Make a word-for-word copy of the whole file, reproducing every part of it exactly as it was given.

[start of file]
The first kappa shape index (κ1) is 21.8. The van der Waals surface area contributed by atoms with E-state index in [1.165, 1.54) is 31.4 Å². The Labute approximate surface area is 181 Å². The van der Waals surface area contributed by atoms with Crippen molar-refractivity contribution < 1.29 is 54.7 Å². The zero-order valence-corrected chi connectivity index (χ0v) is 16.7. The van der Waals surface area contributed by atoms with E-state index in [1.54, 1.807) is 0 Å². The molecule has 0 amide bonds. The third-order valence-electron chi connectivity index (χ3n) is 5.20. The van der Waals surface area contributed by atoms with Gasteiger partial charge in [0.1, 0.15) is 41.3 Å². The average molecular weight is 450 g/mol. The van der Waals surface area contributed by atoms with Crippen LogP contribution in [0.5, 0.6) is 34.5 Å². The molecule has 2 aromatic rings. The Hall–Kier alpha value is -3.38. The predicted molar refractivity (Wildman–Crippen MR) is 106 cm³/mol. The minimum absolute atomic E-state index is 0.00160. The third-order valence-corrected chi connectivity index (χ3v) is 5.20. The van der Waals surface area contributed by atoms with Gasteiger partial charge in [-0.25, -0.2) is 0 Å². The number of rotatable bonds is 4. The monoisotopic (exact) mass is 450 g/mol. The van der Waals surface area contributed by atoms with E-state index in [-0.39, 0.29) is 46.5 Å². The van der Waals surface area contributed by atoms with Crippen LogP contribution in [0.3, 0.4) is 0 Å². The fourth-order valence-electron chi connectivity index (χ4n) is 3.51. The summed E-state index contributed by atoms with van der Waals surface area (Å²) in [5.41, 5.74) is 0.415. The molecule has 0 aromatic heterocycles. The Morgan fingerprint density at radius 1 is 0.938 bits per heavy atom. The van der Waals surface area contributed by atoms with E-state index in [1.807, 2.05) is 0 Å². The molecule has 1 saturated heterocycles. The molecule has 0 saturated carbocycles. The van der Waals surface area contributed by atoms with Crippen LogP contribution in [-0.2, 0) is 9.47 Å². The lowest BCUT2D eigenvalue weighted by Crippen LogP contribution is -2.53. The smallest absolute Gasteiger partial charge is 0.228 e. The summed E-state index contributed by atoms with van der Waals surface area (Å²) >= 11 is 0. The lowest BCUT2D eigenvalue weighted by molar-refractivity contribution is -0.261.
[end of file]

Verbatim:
The first kappa shape index (κ1) is 21.8. The van der Waals surface area contributed by atoms with E-state index in [1.165, 1.54) is 31.4 Å². The Labute approximate surface area is 181 Å². The van der Waals surface area contributed by atoms with Crippen molar-refractivity contribution < 1.29 is 54.7 Å². The zero-order valence-corrected chi connectivity index (χ0v) is 16.7. The van der Waals surface area contributed by atoms with E-state index in [1.54, 1.807) is 0 Å². The molecule has 0 amide bonds. The third-order valence-electron chi connectivity index (χ3n) is 5.20. The van der Waals surface area contributed by atoms with Gasteiger partial charge in [0.1, 0.15) is 41.3 Å². The average molecular weight is 450 g/mol. The van der Waals surface area contributed by atoms with Crippen LogP contribution in [0.5, 0.6) is 34.5 Å². The molecule has 2 aromatic rings. The Hall–Kier alpha value is -3.38. The predicted molar refractivity (Wildman–Crippen MR) is 106 cm³/mol. The minimum absolute atomic E-state index is 0.00160. The third-order valence-corrected chi connectivity index (χ3v) is 5.20. The van der Waals surface area contributed by atoms with Gasteiger partial charge in [-0.25, -0.2) is 0 Å². The number of rotatable bonds is 4. The monoisotopic (exact) mass is 450 g/mol. The van der Waals surface area contributed by atoms with E-state index in [-0.39, 0.29) is 46.5 Å². The van der Waals surface area contributed by atoms with Crippen LogP contribution in [0.3, 0.4) is 0 Å². The fourth-order valence-electron chi connectivity index (χ4n) is 3.51. The summed E-state index contributed by atoms with van der Waals surface area (Å²) in [5.41, 5.74) is 0.415. The molecule has 0 aromatic heterocycles. The Morgan fingerprint density at radius 1 is 0.938 bits per heavy atom. The van der Waals surface area contributed by atoms with E-state index in [1.807, 2.05) is 0 Å². The molecule has 1 saturated heterocycles. The molecule has 0 saturated carbocycles. The van der Waals surface area contributed by atoms with Crippen LogP contribution in [-0.2, 0) is 9.47 Å². The lowest BCUT2D eigenvalue weighted by Crippen LogP contribution is -2.53. The smallest absolute Gasteiger partial charge is 0.228 e. The summed E-state index contributed by atoms with van der Waals surface area (Å²) >= 11 is 0. The lowest BCUT2D eigenvalue weighted by molar-refractivity contribution is -0.261.